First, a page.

Paying taxes to Caesar
Antioch (majority view)
Title of work:
The Gospel According to Matthew
Keywords in the original language:
Jump to navigation
To have access to the original text and the translation, log in or create new account.
Paying taxes to Caesar
Keywords in the original language:
Author(s) of this publication: Kimberley Fowler
Publishing date: Fri, 07/29/2016 - 14:50
Visited: Tue, 03/21/2023 - 06:34
Much scholarship has been devoted to establishing the Jewish context of Matthew’s Gospel, with its Gentile context (including significantly the Roman imperial system) less discussed. Some scholars of the last decade or so, however, have sought to address this. There have been two dominant positions on this issue: 1) that the Matthean author is addressing a mixed audience of both Jews and Gentiles, and as such, supports taking the salvific message of Jesus to both (see Brendan Byrne, “The Messiah in whose Name ‘The Gentiles will Hope,’” p. 55-73); and 2) the Gospel writer’s community have suffered greatly at the hands of the Romans in Antioch, and wish to avoid the Gentile world as far as possible (see David Sim, “The Gospel of Matthew and the Gentiles,” p. 19-48). In order to appreciate the complexity of the Matthean author’s narrative, the Roman imperial context cannot be ignored, as it is alluded to in various episodes with varying degrees of subtlety.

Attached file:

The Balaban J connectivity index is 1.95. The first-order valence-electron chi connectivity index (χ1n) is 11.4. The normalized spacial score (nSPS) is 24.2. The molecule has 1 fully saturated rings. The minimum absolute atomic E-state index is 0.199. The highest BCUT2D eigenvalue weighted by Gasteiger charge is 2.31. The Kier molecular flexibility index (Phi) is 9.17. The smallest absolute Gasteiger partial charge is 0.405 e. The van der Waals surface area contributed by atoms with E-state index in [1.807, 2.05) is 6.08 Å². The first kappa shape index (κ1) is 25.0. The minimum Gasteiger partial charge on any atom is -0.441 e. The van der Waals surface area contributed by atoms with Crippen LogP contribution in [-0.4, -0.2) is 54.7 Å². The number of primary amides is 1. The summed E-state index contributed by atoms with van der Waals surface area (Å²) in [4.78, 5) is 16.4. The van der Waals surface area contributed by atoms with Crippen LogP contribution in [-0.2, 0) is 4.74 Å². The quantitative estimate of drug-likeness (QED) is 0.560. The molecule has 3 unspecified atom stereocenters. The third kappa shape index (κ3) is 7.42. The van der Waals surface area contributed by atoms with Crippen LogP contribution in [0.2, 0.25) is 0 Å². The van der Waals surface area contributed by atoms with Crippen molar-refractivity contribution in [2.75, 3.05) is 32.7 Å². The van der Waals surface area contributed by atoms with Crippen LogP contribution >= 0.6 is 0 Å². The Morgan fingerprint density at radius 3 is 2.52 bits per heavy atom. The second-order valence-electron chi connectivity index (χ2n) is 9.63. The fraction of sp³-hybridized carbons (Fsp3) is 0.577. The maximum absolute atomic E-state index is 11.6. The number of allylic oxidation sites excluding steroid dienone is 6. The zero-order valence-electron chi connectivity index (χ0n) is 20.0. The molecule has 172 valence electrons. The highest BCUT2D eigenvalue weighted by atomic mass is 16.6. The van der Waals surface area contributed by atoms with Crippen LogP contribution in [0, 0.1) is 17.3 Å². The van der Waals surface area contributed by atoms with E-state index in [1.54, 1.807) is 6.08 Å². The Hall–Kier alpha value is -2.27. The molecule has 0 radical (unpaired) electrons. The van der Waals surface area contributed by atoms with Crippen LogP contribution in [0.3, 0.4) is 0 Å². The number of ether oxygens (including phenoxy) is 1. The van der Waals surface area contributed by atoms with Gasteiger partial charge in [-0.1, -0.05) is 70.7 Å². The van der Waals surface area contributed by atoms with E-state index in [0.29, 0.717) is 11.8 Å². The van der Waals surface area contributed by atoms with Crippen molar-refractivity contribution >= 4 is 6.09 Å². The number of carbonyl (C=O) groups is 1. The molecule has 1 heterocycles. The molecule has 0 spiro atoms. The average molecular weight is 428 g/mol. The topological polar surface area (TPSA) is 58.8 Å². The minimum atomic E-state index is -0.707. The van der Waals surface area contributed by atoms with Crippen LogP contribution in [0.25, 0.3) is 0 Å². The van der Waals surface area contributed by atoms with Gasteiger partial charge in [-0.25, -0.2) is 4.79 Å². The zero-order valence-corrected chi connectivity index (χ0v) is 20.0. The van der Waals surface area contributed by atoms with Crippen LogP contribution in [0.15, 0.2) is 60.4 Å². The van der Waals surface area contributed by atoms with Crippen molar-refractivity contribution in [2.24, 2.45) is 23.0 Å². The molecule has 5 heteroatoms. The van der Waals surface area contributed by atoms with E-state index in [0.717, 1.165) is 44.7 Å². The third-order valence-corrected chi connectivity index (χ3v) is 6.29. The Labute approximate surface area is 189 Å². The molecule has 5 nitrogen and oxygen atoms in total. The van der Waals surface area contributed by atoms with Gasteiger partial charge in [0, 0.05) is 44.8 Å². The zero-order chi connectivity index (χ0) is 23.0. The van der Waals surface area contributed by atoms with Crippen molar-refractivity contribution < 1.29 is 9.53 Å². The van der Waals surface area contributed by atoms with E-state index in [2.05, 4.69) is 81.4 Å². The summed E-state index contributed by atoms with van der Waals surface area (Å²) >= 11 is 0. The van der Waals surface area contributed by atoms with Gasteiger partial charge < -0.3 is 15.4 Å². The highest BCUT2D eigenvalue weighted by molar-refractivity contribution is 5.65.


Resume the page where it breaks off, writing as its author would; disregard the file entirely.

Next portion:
This famous passage from Matthew’s Gospel sees the Pharisees plot to catch Jesus out in his teaching, and goad him into saying something subversive that they can use to incriminate him. They ask him, therefore, whether or not it is permissible to pay taxes to the Roman emperor. After Rome gained control of Judea, Jewish payment of Roman tax was a controversial issue. The tax referred to here is the κῆνσος (poll tax), which all adult Jews, including women and slaves, were required to pay. It was therefore a strong symbol of subjection to imperial dominion. Warren Carter argues that for Matthew’s post-70 CE audience, the temple tax introduced by Vespasian, which required that Jews pay to fund the maintenance of the temple of Jupiter Capitolinus, could also have been read in light of Jesus’s teaching here (see Warren Carter, “Matthew and the Gentiles,” p. 281). If Jesus was seen to take a soft line on paying the Roman emperor what he demands, then Jesus effectively trivialises the disgust that Jews and Jewish Christians felt about being required to pay taxes partly used to fund the upkeep of what would be a direct affront to their monotheistic, anti-idolatrous beliefs.